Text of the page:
As Automotive Camera Demand Increases, So Does Performance Requirements

Strategy Analytics: Automakers Announce Plans to go All-Electric in 2021

Raising Performance Risks Low Light Capability

In the 2022 BMW 3-Series sedan, the new Mobileye EyeQ5 Mid chip was deployed with a single monocular front windshield camera with an 8 MP image sensor and a wide 120-degree Field-of-View. It signaled the end of the Mobileye Tri-Focal camera module with three separate cameras with lower resolutions and different Fields-of-View. The latest Strategy Analytics Autonomous Vehicle Service (AVS) report, Automotive Cameras: More Demand, More Performance, analyzes the latest trends in automotive camera technology and deployments in the market.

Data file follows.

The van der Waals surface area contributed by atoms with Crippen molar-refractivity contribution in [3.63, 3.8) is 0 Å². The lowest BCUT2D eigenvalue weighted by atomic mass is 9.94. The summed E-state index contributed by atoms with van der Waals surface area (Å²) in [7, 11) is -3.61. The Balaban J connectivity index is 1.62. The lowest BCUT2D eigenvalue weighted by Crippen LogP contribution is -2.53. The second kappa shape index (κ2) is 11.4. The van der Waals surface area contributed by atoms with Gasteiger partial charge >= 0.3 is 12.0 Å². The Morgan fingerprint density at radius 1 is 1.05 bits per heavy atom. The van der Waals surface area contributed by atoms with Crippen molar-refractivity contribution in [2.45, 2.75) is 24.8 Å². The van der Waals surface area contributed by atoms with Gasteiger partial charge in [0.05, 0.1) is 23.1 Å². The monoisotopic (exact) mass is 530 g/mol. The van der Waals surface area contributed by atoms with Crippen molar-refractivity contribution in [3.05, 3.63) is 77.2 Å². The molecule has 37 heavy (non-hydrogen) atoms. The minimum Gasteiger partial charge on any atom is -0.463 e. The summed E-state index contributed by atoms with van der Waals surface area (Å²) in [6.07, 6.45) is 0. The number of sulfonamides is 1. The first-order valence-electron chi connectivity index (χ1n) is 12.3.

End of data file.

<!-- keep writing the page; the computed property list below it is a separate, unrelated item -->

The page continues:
“Recent NCAP requirements ensure the earlier detection of vulnerable road users and the more accurate and robust classification of objects in the Field-of-View. The move behind the consolidation of front windshield cameras will enable OEM customers to lower hardware cost,” says Kevin Mak, principal analyst in the Global Automotive Practice (GAP). “But to achieve this increase in camera resolution, comes the smaller pixel size. This reduces the amount of light an image sensor can receive, thus making low-light operation more challenging. Therefore, resolutions are where automotive cameras are lagging behind consumer electronics and mobile applications.” Higher resolutions also mean tighter mechanical tolerances in the design of automotive cameras. Technologies have been developed to ensure improvements in camera performance do not come at the expense of operating in the more challenging environments encountered in automotive, as well as being able to process increased levels of data and by enhancing object perception through the addition of Artificial Intelligence.

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